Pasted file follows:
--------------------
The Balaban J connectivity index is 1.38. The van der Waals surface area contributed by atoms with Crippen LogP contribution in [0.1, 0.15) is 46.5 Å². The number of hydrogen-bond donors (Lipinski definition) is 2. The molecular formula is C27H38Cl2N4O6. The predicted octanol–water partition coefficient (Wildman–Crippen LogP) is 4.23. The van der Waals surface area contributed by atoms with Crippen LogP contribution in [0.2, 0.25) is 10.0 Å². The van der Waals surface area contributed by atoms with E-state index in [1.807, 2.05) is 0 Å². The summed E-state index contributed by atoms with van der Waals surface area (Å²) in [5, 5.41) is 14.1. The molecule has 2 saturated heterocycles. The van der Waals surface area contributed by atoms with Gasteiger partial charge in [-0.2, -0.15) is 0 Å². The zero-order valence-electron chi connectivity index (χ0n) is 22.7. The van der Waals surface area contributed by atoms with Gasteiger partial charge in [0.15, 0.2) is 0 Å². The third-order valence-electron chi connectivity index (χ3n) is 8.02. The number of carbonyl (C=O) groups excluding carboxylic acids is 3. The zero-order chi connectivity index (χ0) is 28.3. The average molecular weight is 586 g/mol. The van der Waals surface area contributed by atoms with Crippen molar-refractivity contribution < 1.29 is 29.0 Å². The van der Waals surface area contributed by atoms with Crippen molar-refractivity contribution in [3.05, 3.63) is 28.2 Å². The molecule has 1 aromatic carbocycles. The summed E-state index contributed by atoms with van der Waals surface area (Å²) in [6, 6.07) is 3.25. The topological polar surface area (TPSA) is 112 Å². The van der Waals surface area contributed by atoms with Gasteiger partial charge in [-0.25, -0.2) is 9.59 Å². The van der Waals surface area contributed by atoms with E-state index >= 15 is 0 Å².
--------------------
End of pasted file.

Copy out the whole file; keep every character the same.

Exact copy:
The Balaban J connectivity index is 1.38. The van der Waals surface area contributed by atoms with Crippen LogP contribution in [0.1, 0.15) is 46.5 Å². The number of hydrogen-bond donors (Lipinski definition) is 2. The molecular formula is C27H38Cl2N4O6. The predicted octanol–water partition coefficient (Wildman–Crippen LogP) is 4.23. The van der Waals surface area contributed by atoms with Crippen LogP contribution in [0.2, 0.25) is 10.0 Å². The van der Waals surface area contributed by atoms with E-state index in [1.807, 2.05) is 0 Å². The summed E-state index contributed by atoms with van der Waals surface area (Å²) in [5, 5.41) is 14.1. The molecule has 2 saturated heterocycles. The van der Waals surface area contributed by atoms with Gasteiger partial charge in [-0.2, -0.15) is 0 Å². The zero-order valence-electron chi connectivity index (χ0n) is 22.7. The van der Waals surface area contributed by atoms with Gasteiger partial charge in [0.15, 0.2) is 0 Å². The third-order valence-electron chi connectivity index (χ3n) is 8.02. The number of carbonyl (C=O) groups excluding carboxylic acids is 3. The zero-order chi connectivity index (χ0) is 28.3. The average molecular weight is 586 g/mol. The van der Waals surface area contributed by atoms with Crippen molar-refractivity contribution < 1.29 is 29.0 Å². The van der Waals surface area contributed by atoms with Crippen molar-refractivity contribution in [3.05, 3.63) is 28.2 Å². The molecule has 1 aromatic carbocycles. The summed E-state index contributed by atoms with van der Waals surface area (Å²) in [6, 6.07) is 3.25. The topological polar surface area (TPSA) is 112 Å². The van der Waals surface area contributed by atoms with Gasteiger partial charge in [-0.25, -0.2) is 9.59 Å². The van der Waals surface area contributed by atoms with E-state index >= 15 is 0 Å².